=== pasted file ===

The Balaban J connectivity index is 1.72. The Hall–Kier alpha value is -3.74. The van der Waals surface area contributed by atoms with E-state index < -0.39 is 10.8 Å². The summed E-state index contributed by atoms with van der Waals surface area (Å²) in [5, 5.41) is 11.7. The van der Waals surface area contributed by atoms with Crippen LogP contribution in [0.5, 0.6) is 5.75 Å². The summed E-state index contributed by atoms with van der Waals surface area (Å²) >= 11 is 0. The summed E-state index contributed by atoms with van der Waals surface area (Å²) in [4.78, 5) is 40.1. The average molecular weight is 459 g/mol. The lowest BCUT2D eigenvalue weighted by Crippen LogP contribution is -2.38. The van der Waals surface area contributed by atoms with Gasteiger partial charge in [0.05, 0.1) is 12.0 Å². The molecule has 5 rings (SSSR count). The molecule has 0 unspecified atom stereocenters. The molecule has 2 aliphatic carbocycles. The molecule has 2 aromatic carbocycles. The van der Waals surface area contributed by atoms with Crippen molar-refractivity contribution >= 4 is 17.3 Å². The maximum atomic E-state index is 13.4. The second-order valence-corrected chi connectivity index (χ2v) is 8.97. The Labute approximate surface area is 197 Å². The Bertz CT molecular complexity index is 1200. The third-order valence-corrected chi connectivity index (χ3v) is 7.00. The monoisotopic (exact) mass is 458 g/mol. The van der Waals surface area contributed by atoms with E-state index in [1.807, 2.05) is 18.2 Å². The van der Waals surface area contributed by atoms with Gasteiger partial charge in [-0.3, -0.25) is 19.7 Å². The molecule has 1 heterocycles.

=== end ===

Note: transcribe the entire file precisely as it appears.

The Balaban J connectivity index is 1.72. The Hall–Kier alpha value is -3.74. The van der Waals surface area contributed by atoms with E-state index < -0.39 is 10.8 Å². The summed E-state index contributed by atoms with van der Waals surface area (Å²) in [5, 5.41) is 11.7. The van der Waals surface area contributed by atoms with Crippen LogP contribution in [0.5, 0.6) is 5.75 Å². The summed E-state index contributed by atoms with van der Waals surface area (Å²) >= 11 is 0. The summed E-state index contributed by atoms with van der Waals surface area (Å²) in [4.78, 5) is 40.1. The average molecular weight is 459 g/mol. The lowest BCUT2D eigenvalue weighted by Crippen LogP contribution is -2.38. The van der Waals surface area contributed by atoms with Gasteiger partial charge in [0.05, 0.1) is 12.0 Å². The molecule has 5 rings (SSSR count). The molecule has 0 unspecified atom stereocenters. The molecule has 2 aliphatic carbocycles. The molecule has 2 aromatic carbocycles. The van der Waals surface area contributed by atoms with Crippen molar-refractivity contribution >= 4 is 17.3 Å². The maximum atomic E-state index is 13.4. The second-order valence-corrected chi connectivity index (χ2v) is 8.97. The Labute approximate surface area is 197 Å². The Bertz CT molecular complexity index is 1200. The third-order valence-corrected chi connectivity index (χ3v) is 7.00. The monoisotopic (exact) mass is 458 g/mol. The van der Waals surface area contributed by atoms with E-state index in [1.807, 2.05) is 18.2 Å². The van der Waals surface area contributed by atoms with Gasteiger partial charge in [-0.3, -0.25) is 19.7 Å². The molecule has 1 heterocycles.